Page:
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Gaston mine would supply needed lithium, but neighbors fight it

102622 Locke Bell mine opponent.JPG
David Boraks
Locke Bell refused to sell his land in northern Gaston County to Piedmont Lithium. He says he wants it eventually to become a county park.

There's a race on to mine lithium in the U.S. for electric vehicle batteries. It's part of the fight to slow global warming — and to some people a matter of national security. But to neighbors, a proposed mine in Gaston County is an impending environmental disaster.

Piedmont Lithium wants to build a mine and processing operation on 1,500 acres in northern Gaston County, about 30 miles west of Charlotte. Plans call for four open-pit mines 500 feet deep. That means tearing down old and new houses, digging up farm fields and cutting down woods.

Locke Bell owns 120 acres near the mine's planned South Pit.

"Relative to the proposed mine, I have 4,160 feet of common boundary," he said as he led a tour of his land two weeks ago.

102622 No pit mine sign Whitesides Rd.JPG
David Boraks
Many signs like this are posted on roads around Piedmont Lithium's proposed mine site.

Bell is a former district attorney and has been following Piedmont's plans since 2017 when the company first approached him about mining on his land. He told them no after seeing a detailed map of the mine.

"And suddenly, I saw these massive mines … open pits. We have enough of that around here that's toxic already," he said.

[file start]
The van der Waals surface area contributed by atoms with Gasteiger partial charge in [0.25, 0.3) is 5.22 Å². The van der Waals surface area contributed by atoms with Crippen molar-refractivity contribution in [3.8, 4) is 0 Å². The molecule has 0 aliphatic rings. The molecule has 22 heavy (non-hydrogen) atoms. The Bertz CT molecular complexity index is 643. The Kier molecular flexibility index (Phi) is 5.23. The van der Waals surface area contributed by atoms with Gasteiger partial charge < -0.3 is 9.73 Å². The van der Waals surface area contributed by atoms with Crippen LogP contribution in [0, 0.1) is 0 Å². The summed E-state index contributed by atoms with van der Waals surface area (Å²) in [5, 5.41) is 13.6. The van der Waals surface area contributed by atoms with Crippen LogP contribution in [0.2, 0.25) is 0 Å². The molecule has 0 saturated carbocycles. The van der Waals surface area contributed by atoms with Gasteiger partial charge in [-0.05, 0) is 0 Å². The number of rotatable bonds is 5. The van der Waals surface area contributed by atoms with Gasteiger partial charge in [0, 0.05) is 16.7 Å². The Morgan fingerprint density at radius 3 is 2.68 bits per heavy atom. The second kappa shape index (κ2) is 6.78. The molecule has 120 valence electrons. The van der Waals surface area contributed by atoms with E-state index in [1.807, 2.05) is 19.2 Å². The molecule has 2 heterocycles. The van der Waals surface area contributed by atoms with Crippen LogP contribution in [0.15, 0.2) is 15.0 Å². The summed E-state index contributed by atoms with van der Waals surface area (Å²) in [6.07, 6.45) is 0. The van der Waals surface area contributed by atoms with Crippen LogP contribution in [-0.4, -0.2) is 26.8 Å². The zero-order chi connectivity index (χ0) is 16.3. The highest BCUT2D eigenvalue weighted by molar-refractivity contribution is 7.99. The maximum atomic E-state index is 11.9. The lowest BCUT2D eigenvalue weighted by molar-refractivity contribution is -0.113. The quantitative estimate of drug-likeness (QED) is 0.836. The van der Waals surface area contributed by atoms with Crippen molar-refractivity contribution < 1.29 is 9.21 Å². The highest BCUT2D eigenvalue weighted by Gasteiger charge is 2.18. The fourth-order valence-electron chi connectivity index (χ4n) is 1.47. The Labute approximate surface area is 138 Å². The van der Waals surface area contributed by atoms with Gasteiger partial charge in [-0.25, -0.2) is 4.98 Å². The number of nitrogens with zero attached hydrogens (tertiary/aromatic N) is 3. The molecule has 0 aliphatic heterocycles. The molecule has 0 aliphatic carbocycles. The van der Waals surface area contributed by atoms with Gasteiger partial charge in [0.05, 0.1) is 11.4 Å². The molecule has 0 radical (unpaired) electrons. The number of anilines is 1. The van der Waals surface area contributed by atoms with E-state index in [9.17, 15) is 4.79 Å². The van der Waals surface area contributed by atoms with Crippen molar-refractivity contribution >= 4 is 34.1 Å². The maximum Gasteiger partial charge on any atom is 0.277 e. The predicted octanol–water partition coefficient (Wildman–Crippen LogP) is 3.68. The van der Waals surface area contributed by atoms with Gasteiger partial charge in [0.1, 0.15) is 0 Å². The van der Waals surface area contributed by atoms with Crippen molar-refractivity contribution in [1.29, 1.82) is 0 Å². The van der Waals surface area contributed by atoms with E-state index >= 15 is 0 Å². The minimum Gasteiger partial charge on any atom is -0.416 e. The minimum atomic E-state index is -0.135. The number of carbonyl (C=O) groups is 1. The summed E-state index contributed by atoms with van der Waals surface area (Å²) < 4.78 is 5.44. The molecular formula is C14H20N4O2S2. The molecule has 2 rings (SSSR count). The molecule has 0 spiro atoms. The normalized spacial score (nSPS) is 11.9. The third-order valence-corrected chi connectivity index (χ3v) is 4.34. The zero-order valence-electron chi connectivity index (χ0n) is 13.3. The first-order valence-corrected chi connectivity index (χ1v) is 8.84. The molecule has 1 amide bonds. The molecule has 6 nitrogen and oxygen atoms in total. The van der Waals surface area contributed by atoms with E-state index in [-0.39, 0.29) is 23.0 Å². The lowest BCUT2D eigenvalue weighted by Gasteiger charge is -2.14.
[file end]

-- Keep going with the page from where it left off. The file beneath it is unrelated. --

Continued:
He's referring to old lithium mines nearby that closed in the 1980s and 1990s and are now contaminated with arsenic, which occurs naturally in the earth here.

A few miles away on the other side of the mine site, Warren Snowdon has similar concerns. His family's old farm is just across a stream, about 600 yards from the planned East Pit. He's helping to lead an opposition group called Stop Piedmont Lithium.

"Our issue is on every front: It's water. It's air. It's light pollution. It's noise. It's traffic. Give us a wind farm. Give us a solar farm," Snowdon said.

102922 Warren Snowdon and Finn.JPG
David Boraks
Warren Snowdon and his dog Finn walk on a trail on his family's farm near the Piedmont Lithium mine site. The mine's east pit would be across a creek near one edge of the property.

Snowdon, Bell and hundreds of other property owners have been vocal opponents. They've spoken out at public meetings and posted "no pit mine" yard signs on roads near the site.

But about 120 others have willingly sold or agreed to sell to the mine, at generous prices. Calvin Hastings said the company first approached him just three months after he built a new house on 30 acres of family land.

"Most of my neighbors that's joining my land, I think, have reached agreement with Piedmont lithium, with the exception of maybe one. And I think most of them came out with fair deals and they seem pretty happy with the deal that they got from 'em," Hastings said.

Piedmont paid Hastings $1.75 million for the main part of his land, plus more for the rest, according to county land records. Despite selling, he says he's "sentimental" about leaving land his family had owned for more than a hundred years. He now lives about a dozen miles away.

2021 Piedmont Lithium locator map.jpg
Piedmont Lithium
Map shows the location of the Carolina Tin-Spodumene Belt (green) and Piedmont Lithium's planned mine site.